Behind, or at the core of, each of these movements were friendships, between individuals and among small circles that widened out in various degrees of commitment. Shepard’s book revisits the stories of some of the remarkable individuals who were the catalysts of these immensely significant communities of choice.
Eric Rofes, historian and one of the most important gay organizers in the post-Stonewall decades, was also a master networker whose work building a gay men’s health movement pulled in and energized countless younger activists. “Rofes favored the notion of ‘families of choice’ as a method to create relationships that transcended the work of organizations or projects,” Shepard writes.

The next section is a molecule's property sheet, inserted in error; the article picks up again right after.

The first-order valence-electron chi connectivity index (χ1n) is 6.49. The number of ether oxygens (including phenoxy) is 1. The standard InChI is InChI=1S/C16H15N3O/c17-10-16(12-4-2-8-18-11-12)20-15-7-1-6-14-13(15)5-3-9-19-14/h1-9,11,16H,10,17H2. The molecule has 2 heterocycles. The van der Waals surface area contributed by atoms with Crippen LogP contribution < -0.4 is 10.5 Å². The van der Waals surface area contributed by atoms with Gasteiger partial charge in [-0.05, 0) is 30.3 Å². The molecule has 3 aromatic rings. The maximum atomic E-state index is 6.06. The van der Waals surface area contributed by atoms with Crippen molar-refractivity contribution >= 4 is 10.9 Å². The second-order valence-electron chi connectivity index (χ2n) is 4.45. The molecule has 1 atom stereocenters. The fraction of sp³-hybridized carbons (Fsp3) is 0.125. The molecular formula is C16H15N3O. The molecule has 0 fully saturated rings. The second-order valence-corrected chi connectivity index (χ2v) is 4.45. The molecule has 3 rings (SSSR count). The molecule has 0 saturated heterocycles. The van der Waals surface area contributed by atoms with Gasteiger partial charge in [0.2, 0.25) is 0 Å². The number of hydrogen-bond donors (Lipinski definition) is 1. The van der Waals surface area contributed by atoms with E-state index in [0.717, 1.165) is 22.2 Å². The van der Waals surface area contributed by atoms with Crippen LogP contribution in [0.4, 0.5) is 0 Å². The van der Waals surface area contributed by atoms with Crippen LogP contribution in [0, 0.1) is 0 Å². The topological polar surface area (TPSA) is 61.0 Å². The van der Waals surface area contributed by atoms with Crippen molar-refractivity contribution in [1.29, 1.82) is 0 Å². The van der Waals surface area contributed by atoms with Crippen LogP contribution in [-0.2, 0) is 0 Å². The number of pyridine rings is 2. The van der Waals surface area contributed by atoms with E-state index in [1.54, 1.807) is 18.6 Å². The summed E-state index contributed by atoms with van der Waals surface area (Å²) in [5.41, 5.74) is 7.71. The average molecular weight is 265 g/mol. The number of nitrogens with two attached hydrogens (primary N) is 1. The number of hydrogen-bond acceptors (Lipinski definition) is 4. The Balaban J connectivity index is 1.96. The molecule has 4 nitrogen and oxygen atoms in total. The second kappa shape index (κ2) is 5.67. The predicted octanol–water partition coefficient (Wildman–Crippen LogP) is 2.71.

There was New Yorker Bob Kohler, a veteran of both the Civil Rights Movement and Stonewall and a founder of the Gay Liberation Front and, later, the SexPanic! in the late 1990s. Kohler in turn was a mentor to Sylvia Rivera, who spent much of her life homeless, alcoholic, on drugs, or a combination of the three, but who was instrumental in pulling together a militant transgender movement in New York, decades before anyone had heard of Bruce/Caitlyn Jenner, through her legions of friends and acquaintances on the streets of the city.
More remarkable individuals and relationships burst out of the story of Time’s Up!, the collective in which “friends clashed, fought, danced, and pushed the lines between public and private space within a burlesque of do-it-yourself street activism,” as Shepard describes the group that organized New York’s legendary bike rides.
Many Time’s Up! activists helped import the nonhierarchical process of the group into the Occupy movement in 2011.